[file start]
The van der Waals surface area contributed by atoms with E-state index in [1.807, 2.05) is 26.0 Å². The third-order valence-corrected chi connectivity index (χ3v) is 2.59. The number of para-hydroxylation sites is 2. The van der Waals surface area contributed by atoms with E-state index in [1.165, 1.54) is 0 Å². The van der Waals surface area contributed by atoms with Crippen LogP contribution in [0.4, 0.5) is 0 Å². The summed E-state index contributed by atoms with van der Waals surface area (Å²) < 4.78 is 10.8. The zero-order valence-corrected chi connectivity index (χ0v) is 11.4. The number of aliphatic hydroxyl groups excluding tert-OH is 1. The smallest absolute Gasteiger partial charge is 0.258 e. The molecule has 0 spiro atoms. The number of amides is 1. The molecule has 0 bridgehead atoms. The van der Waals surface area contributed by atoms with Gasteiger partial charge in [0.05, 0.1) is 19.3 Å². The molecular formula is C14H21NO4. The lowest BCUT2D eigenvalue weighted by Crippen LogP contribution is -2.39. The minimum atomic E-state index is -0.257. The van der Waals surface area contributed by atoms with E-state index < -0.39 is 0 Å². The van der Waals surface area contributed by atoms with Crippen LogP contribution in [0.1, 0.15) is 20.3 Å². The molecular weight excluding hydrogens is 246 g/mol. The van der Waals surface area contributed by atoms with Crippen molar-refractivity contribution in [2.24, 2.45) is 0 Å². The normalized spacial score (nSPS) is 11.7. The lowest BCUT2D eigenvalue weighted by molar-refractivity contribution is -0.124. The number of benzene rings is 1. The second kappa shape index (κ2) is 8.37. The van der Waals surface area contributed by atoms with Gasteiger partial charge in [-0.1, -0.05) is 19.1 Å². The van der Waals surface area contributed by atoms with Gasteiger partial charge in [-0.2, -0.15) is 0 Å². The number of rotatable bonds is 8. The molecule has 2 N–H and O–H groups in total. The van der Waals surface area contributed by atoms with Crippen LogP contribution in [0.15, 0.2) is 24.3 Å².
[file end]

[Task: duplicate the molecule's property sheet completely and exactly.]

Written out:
The van der Waals surface area contributed by atoms with E-state index in [1.807, 2.05) is 26.0 Å². The third-order valence-corrected chi connectivity index (χ3v) is 2.59. The number of para-hydroxylation sites is 2. The van der Waals surface area contributed by atoms with E-state index in [1.165, 1.54) is 0 Å². The van der Waals surface area contributed by atoms with Crippen LogP contribution in [0.4, 0.5) is 0 Å². The summed E-state index contributed by atoms with van der Waals surface area (Å²) < 4.78 is 10.8. The zero-order valence-corrected chi connectivity index (χ0v) is 11.4. The number of aliphatic hydroxyl groups excluding tert-OH is 1. The smallest absolute Gasteiger partial charge is 0.258 e. The molecule has 0 spiro atoms. The number of amides is 1. The molecule has 0 bridgehead atoms. The van der Waals surface area contributed by atoms with Gasteiger partial charge in [0.05, 0.1) is 19.3 Å². The molecular formula is C14H21NO4. The lowest BCUT2D eigenvalue weighted by Crippen LogP contribution is -2.39. The minimum atomic E-state index is -0.257. The van der Waals surface area contributed by atoms with E-state index < -0.39 is 0 Å². The van der Waals surface area contributed by atoms with Crippen LogP contribution in [0.1, 0.15) is 20.3 Å². The molecular weight excluding hydrogens is 246 g/mol. The van der Waals surface area contributed by atoms with Crippen molar-refractivity contribution in [2.24, 2.45) is 0 Å². The normalized spacial score (nSPS) is 11.7. The lowest BCUT2D eigenvalue weighted by molar-refractivity contribution is -0.124. The number of benzene rings is 1. The second kappa shape index (κ2) is 8.37. The van der Waals surface area contributed by atoms with Gasteiger partial charge in [-0.1, -0.05) is 19.1 Å². The van der Waals surface area contributed by atoms with Gasteiger partial charge in [-0.2, -0.15) is 0 Å². The number of rotatable bonds is 8. The molecule has 2 N–H and O–H groups in total. The van der Waals surface area contributed by atoms with Crippen LogP contribution in [0.15, 0.2) is 24.3 Å².